I was recently asked to present to a class of 3rd graders on what it’s like to be an entrepreneur. I was fairly excited at the prospect but nervous at the same time. Give me a room full of Fortune 500 execs and I won’t sweat, but the prospect of presenting to kids was different.
As I entered the classroom I saw a sea of children, the walls were full of inspirational posters, and the one that caught my eye said ‘Today Is A Great Day To Learn Something New’ and that’s exactly what we did.
I began my presentation by asking the kids a couple of questions like ‘Who does chores at home in exchange of a few bucks?’ Hands were raised in response. ‘Who has ever run a lemonade stand before?’ most hands raised again. ‘Now which do you like better and why?’
The answers I received were great and inspired. I was awed by their level of awareness. Some liked the security and routine work of doing chores while others preferred the experience and opportunity of the lemonade stand.
The kids gave amazing answers to all my questions regarding ways to mitigate risks, profit margin, location optimization and such. Well, they didn’t exactly use those words, but they were highly aware. I asked, ‘How do you make your product?’, ‘What are some things that prevent you from selling?’, ‘Where is the best location to sell?’
It was a remarkable session and a wonderful experience. I was not only pleasantly surprised by the kid’s response but I got to learn a few things about effective communication as well.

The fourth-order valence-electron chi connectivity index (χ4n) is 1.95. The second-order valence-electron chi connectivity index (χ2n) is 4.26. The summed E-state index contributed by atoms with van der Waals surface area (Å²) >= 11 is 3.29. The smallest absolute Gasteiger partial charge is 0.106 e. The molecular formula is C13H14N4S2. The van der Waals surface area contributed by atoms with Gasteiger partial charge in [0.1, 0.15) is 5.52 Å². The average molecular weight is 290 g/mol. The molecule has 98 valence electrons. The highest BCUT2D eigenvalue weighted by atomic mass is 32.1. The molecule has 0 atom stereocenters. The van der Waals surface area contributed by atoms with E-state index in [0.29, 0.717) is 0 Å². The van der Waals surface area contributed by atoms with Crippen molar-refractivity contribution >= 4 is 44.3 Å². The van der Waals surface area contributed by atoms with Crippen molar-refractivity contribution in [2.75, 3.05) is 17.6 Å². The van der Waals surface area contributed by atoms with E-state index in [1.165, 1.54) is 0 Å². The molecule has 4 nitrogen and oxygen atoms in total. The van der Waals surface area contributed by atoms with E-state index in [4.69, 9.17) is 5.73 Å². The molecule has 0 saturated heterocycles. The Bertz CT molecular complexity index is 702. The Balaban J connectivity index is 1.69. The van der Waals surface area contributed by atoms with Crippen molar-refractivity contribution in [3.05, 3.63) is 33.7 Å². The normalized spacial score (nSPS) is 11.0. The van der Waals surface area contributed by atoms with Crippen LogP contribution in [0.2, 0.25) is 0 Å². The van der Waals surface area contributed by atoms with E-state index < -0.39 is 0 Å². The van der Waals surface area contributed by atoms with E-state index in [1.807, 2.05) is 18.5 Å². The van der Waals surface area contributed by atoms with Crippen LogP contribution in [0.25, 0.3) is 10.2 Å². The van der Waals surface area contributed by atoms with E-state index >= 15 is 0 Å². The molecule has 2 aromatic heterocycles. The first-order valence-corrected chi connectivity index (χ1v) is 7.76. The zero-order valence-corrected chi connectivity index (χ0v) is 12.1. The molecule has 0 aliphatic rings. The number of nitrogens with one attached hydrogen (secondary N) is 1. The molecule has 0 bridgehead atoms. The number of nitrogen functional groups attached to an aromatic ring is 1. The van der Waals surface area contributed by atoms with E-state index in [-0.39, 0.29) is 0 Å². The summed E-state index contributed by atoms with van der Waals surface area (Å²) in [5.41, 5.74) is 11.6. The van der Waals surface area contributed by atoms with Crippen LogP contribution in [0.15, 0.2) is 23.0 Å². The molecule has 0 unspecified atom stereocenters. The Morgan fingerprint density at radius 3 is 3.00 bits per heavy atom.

1. Always design your communication around your audience. Ascertain their level of familiarity with the topic, language preference and general mindset when you prepare for your presentation. Everyone is smart and willing to participate if you let them.
2. Focus on non-verbal elements of communication like tone, volume, pace and cadence. Avoid delivering a presentation in monotone. Your posture, gestures and facial expressions also say volumes about your take on a topic. Use all these elements to your advantage.
3. Just because you know something perfectly, doesn’t mean that the person you are talking to gets it. It’s your job as a business leader to break it down into tangible units for discussion.
4. Analogies always help. Use subjects that your audience is familiar with to communicate effectively.
5. Make your presentations interactive. Nobody likes to be lectured. Interactive exercises are not only a good way to keep your audience engaged, but they also impart valuable insights to the audience mindset.
A great tool for effective communication is Pitch IQ. Visit LearnCore for more information on the topic.